UX Makeover: My Terrible Pricing Page

I can call it terrible, because I designed it.

-- me

The Just Really Bad Page

Last week I spent some time overhauling the pricing page on TalkToTheManager. We had put out a new pricing page with the advent of text message surveys, and after about 2 months I revisited the pricing page and, well, wow what a mess it was:

My really bad pricing page

The good:

  • pricing for each package is clear
  • call to action is clear

The bad:

  • too much repetition
  • too many yellow callouts (meant to highlight the star features)
  • because of the repetition, users have to scan and compare to determine differences in packages

What you should know is that the pricing page is mostly dynamic. The features, pricing, and package differences are all listed in our product data. Then there is scripting to generate the pricing page from that data, so we can add new packages at any time, or increase limits on certain features in existing packages.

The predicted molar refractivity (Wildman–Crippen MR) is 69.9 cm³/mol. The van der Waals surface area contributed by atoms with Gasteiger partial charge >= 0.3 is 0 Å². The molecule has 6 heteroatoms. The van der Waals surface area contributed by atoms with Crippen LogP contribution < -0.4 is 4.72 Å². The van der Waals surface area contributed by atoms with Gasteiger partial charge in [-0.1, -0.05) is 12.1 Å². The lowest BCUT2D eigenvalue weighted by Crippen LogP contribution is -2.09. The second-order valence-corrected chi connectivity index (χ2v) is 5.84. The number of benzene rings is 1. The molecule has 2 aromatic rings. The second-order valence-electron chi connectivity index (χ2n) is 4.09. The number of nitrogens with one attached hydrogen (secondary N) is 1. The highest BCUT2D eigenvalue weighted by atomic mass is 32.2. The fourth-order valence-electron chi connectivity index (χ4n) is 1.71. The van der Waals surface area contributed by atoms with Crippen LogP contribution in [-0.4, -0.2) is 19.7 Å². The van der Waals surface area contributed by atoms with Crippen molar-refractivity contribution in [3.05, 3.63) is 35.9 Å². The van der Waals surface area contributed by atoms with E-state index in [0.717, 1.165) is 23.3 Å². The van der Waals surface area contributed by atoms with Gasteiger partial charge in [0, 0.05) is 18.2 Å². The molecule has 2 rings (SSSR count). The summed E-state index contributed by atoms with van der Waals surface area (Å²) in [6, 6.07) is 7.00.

The Pretty New Page

The new, beautiful pricing page

The good:

  • key differences are indicated by checkmarks, and differences in quantities/limits are bold
  • most popular plan is called out at the very top (people do ask us what the most popular plan is)
  • each package has a short summary of why you should choose that package, just below the package name. I stole this idea from Highrise:

Highrise package summaries

The bad:

  • it's a bit longer, so pricing and call to action don't share the same screen space, but that's okay.

It's Still not Great on Narrow Screens

Due to narrow widths on phones, tables can cause a lot of left-right scrolling. So I avoid it when I can.

I preserved the old pricing layout for our mobile users. Since you only see one column at a time on mobile, each column has to repeat itself so you know what each package's line items are. At some point I will revisit the mobile view, but for now, almost 100% of signups of our service are performed on a desktop or other wide screen device. So I'm okay with it. Prospective customers will discover/investigate it on mobile, then buy when they get to a desktop. That's the common flow we see.

What do you think? Answer in a comment below. Thanks!

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